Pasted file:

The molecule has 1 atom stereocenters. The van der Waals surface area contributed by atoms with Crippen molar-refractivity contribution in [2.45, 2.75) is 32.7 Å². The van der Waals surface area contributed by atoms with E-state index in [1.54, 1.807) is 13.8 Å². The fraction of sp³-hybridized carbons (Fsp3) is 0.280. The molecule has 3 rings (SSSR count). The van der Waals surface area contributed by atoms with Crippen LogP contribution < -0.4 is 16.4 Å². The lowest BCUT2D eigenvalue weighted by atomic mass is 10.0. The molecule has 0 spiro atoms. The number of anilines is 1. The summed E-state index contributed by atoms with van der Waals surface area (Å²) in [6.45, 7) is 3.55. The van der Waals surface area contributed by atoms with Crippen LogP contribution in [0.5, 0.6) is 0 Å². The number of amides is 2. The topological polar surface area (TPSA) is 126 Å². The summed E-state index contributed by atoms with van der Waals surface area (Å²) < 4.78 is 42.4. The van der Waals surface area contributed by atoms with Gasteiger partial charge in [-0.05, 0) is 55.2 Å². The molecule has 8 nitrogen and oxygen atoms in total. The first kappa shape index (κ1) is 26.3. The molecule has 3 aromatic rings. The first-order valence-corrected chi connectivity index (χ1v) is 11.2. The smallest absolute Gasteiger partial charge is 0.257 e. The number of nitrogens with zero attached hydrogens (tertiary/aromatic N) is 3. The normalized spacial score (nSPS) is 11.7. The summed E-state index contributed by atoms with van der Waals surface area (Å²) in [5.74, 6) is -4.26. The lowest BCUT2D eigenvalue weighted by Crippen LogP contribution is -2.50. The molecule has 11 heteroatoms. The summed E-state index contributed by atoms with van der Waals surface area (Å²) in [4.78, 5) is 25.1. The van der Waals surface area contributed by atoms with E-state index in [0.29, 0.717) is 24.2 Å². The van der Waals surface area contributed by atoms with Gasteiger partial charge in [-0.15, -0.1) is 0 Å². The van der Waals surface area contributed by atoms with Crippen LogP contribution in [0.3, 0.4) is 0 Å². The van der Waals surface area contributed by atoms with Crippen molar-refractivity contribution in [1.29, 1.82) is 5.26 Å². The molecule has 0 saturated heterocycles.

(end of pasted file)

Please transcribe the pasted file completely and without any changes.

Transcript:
The molecule has 1 atom stereocenters. The van der Waals surface area contributed by atoms with Crippen molar-refractivity contribution in [2.45, 2.75) is 32.7 Å². The van der Waals surface area contributed by atoms with E-state index in [1.54, 1.807) is 13.8 Å². The fraction of sp³-hybridized carbons (Fsp3) is 0.280. The molecule has 3 rings (SSSR count). The van der Waals surface area contributed by atoms with Crippen LogP contribution < -0.4 is 16.4 Å². The lowest BCUT2D eigenvalue weighted by atomic mass is 10.0. The molecule has 0 spiro atoms. The number of anilines is 1. The summed E-state index contributed by atoms with van der Waals surface area (Å²) in [6.45, 7) is 3.55. The van der Waals surface area contributed by atoms with Crippen LogP contribution in [0.5, 0.6) is 0 Å². The number of amides is 2. The topological polar surface area (TPSA) is 126 Å². The summed E-state index contributed by atoms with van der Waals surface area (Å²) < 4.78 is 42.4. The van der Waals surface area contributed by atoms with Gasteiger partial charge in [-0.05, 0) is 55.2 Å². The molecule has 8 nitrogen and oxygen atoms in total. The first kappa shape index (κ1) is 26.3. The molecule has 3 aromatic rings. The first-order valence-corrected chi connectivity index (χ1v) is 11.2. The smallest absolute Gasteiger partial charge is 0.257 e. The number of nitrogens with zero attached hydrogens (tertiary/aromatic N) is 3. The normalized spacial score (nSPS) is 11.7. The summed E-state index contributed by atoms with van der Waals surface area (Å²) in [5.74, 6) is -4.26. The lowest BCUT2D eigenvalue weighted by Crippen LogP contribution is -2.50. The molecule has 11 heteroatoms. The summed E-state index contributed by atoms with van der Waals surface area (Å²) in [4.78, 5) is 25.1. The van der Waals surface area contributed by atoms with E-state index in [0.29, 0.717) is 24.2 Å². The van der Waals surface area contributed by atoms with Gasteiger partial charge in [-0.15, -0.1) is 0 Å². The van der Waals surface area contributed by atoms with Crippen LogP contribution in [0.3, 0.4) is 0 Å². The van der Waals surface area contributed by atoms with Crippen molar-refractivity contribution in [1.29, 1.82) is 5.26 Å². The molecule has 0 saturated heterocycles.